Darting glances across the restaurant,
she wanted to be consumed tonight
by any old man,
she chose the wrong one,
a sorry-ass son
dressed in black, swigging Chardonnay.
She had little else
besides her luck and instinct;
wiping down the bar
the thousandth time,
she wore down a smile
that could cut through smoke—
Seeing thirty in the rearview mirror,
loneliness had often choked her.
She was grateful for his
constant attention at 3 am,
but he had kissed her off
far too early in the morning;
he left without leaving
a good-bye Post-it note.
Bleary, weary for another good-night’s sleep,
now an impossibility in these
harried, hazy nights, while
earning her keep In New York City,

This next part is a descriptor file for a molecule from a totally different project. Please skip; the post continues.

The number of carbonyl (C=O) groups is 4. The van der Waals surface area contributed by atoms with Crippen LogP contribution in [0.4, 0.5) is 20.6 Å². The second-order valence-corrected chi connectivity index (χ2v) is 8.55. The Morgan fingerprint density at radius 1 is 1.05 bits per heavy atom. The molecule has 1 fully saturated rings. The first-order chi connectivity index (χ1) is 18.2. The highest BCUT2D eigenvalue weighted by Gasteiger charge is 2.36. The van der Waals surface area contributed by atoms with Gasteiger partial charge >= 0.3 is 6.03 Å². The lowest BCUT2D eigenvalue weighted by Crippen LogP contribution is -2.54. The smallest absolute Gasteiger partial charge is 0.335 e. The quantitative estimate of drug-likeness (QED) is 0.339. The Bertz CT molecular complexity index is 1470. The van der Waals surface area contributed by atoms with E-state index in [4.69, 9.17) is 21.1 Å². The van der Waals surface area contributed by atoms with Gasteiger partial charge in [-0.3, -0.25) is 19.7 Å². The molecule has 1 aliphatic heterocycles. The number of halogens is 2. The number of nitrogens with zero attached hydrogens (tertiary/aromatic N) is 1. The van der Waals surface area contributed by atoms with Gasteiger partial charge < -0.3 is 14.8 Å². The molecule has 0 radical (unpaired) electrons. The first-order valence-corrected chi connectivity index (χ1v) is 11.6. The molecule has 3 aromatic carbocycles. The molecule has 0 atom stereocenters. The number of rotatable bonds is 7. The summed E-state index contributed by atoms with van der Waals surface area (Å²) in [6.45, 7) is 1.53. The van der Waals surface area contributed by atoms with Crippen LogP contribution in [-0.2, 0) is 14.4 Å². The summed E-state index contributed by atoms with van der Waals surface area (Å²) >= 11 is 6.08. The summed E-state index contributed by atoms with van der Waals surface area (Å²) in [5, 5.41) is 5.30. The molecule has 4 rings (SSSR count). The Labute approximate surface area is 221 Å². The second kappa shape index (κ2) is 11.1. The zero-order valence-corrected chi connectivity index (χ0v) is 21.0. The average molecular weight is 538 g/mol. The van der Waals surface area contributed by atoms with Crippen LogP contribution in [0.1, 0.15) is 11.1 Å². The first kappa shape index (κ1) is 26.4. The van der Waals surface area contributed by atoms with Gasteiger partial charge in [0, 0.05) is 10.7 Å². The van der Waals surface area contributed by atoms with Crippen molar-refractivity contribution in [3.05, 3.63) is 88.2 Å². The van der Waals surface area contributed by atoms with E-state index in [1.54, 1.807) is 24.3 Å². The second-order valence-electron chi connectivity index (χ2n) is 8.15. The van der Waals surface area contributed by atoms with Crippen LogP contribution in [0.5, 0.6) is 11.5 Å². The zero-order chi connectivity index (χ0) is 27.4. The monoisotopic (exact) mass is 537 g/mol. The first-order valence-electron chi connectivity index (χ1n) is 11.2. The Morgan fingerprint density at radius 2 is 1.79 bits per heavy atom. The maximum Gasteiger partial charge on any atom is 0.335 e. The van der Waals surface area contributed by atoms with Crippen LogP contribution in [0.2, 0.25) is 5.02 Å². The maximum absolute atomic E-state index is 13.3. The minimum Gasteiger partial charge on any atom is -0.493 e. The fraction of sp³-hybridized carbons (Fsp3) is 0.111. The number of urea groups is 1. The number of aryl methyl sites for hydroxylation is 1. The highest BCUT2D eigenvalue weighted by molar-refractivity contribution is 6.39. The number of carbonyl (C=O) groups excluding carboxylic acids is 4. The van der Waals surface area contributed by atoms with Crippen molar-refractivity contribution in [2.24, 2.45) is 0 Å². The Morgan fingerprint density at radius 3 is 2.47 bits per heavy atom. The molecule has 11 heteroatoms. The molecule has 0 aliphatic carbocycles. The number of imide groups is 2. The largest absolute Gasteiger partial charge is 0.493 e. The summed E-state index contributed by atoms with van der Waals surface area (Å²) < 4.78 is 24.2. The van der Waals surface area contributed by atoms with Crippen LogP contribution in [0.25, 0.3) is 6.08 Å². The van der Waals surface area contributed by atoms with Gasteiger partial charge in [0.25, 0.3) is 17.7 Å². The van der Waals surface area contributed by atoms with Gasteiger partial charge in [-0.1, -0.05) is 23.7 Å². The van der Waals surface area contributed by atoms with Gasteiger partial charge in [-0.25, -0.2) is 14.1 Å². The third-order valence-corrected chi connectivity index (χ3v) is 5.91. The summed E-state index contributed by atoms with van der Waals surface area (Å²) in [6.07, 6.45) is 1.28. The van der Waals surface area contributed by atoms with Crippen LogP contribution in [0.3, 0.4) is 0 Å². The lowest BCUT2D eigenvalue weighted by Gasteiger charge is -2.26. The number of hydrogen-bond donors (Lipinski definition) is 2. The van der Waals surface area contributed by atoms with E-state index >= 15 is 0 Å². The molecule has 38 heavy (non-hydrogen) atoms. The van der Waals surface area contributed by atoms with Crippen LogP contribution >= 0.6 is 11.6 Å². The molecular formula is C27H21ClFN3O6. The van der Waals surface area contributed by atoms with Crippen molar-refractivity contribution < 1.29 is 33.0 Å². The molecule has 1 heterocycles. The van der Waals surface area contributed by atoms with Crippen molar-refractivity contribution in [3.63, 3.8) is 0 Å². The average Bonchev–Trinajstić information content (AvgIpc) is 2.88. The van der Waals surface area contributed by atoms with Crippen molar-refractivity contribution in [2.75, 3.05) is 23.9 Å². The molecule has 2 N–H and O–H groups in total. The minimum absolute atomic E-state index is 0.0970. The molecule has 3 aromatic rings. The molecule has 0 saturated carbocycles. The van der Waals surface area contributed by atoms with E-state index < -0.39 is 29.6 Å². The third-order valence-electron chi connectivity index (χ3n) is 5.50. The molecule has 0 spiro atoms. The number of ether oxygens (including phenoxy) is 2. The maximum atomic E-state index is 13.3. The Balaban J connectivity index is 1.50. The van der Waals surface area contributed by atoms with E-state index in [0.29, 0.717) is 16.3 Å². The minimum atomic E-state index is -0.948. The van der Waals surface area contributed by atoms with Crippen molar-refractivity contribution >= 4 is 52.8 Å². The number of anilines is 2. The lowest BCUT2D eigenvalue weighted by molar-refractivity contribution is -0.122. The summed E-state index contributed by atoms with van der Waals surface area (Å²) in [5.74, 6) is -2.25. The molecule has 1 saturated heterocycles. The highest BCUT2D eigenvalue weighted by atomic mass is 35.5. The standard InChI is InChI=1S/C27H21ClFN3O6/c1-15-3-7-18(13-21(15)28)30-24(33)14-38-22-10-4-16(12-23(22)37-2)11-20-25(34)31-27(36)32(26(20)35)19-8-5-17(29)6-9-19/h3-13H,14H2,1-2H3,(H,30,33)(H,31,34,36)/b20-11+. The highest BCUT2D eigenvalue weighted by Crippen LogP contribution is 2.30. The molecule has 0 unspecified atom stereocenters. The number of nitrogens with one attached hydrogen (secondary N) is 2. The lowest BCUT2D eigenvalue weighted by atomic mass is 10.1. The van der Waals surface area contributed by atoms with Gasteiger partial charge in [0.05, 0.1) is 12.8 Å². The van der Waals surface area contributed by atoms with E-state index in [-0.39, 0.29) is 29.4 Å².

serving more patrons their chosen lubricants,
saving her heart for the highest bidder.
Carrie Magness Radna is an audiovisual cataloger at New York Public Library, a choral singer and a poet who loves traveling. Her poems have previously appeared in The Oracular Tree, Mediterranean Poetry, Muddy River Poetry Review, Shot Glass Journal, Poetry Super Highway, Polarity eMagazine, Walt’s Corner, The Poetic Bond (VIII & IX), First Literary Review-East and Jerry Jazz Musician. Her first chapbook, Conversations with dead composers at Carnegie Hall (Flutter Press) was published in January 2019, and her self-published chapbook, Remembering you as I go walking (Boxwood Star Press) was published in August 2019. Her first poetry collection, Hurricanes never apologize (Luchador Press) was published in December 2019. Born in Norman, Oklahoma, she lives with her husband in Manhattan.